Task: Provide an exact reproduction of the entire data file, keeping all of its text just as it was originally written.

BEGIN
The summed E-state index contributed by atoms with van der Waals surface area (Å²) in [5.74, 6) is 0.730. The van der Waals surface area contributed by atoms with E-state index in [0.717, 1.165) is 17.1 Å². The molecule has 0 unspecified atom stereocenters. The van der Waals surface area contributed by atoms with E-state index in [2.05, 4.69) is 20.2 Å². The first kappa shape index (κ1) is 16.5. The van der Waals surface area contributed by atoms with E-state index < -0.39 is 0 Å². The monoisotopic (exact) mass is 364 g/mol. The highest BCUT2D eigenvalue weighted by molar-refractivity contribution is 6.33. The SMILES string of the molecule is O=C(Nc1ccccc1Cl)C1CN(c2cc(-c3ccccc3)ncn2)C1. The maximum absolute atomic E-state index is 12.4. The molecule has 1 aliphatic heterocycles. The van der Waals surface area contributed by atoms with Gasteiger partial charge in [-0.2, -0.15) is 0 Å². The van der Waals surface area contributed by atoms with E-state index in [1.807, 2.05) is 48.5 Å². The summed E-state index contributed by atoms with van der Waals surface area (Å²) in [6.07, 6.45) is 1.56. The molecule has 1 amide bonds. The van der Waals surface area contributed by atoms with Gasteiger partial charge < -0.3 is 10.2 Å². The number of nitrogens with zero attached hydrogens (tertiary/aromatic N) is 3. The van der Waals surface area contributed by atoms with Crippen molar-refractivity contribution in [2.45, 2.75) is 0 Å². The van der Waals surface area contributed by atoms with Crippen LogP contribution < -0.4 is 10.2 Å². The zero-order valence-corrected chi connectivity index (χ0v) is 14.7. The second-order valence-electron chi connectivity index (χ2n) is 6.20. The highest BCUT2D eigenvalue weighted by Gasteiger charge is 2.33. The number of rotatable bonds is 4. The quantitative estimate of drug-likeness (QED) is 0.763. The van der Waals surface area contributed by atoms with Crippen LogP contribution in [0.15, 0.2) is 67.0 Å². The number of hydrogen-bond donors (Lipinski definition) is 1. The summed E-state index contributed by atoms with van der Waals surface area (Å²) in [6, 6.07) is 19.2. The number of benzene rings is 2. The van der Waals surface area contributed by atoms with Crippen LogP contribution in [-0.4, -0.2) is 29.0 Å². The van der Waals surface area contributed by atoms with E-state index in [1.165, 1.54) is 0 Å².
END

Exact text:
The summed E-state index contributed by atoms with van der Waals surface area (Å²) in [5.74, 6) is 0.730. The van der Waals surface area contributed by atoms with E-state index in [0.717, 1.165) is 17.1 Å². The molecule has 0 unspecified atom stereocenters. The van der Waals surface area contributed by atoms with E-state index in [2.05, 4.69) is 20.2 Å². The first kappa shape index (κ1) is 16.5. The van der Waals surface area contributed by atoms with E-state index < -0.39 is 0 Å². The monoisotopic (exact) mass is 364 g/mol. The highest BCUT2D eigenvalue weighted by molar-refractivity contribution is 6.33. The SMILES string of the molecule is O=C(Nc1ccccc1Cl)C1CN(c2cc(-c3ccccc3)ncn2)C1. The maximum absolute atomic E-state index is 12.4. The molecule has 1 aliphatic heterocycles. The van der Waals surface area contributed by atoms with Gasteiger partial charge in [-0.2, -0.15) is 0 Å². The van der Waals surface area contributed by atoms with E-state index in [1.807, 2.05) is 48.5 Å². The summed E-state index contributed by atoms with van der Waals surface area (Å²) in [6.07, 6.45) is 1.56. The molecule has 1 amide bonds. The van der Waals surface area contributed by atoms with Gasteiger partial charge < -0.3 is 10.2 Å². The number of nitrogens with zero attached hydrogens (tertiary/aromatic N) is 3. The van der Waals surface area contributed by atoms with Crippen molar-refractivity contribution in [2.45, 2.75) is 0 Å². The van der Waals surface area contributed by atoms with Crippen LogP contribution < -0.4 is 10.2 Å². The zero-order valence-corrected chi connectivity index (χ0v) is 14.7. The second-order valence-electron chi connectivity index (χ2n) is 6.20. The highest BCUT2D eigenvalue weighted by Gasteiger charge is 2.33. The number of rotatable bonds is 4. The quantitative estimate of drug-likeness (QED) is 0.763. The van der Waals surface area contributed by atoms with Crippen LogP contribution in [0.15, 0.2) is 67.0 Å². The number of hydrogen-bond donors (Lipinski definition) is 1. The summed E-state index contributed by atoms with van der Waals surface area (Å²) in [6, 6.07) is 19.2. The number of benzene rings is 2. The van der Waals surface area contributed by atoms with Crippen LogP contribution in [-0.4, -0.2) is 29.0 Å². The van der Waals surface area contributed by atoms with E-state index in [1.165, 1.54) is 0 Å².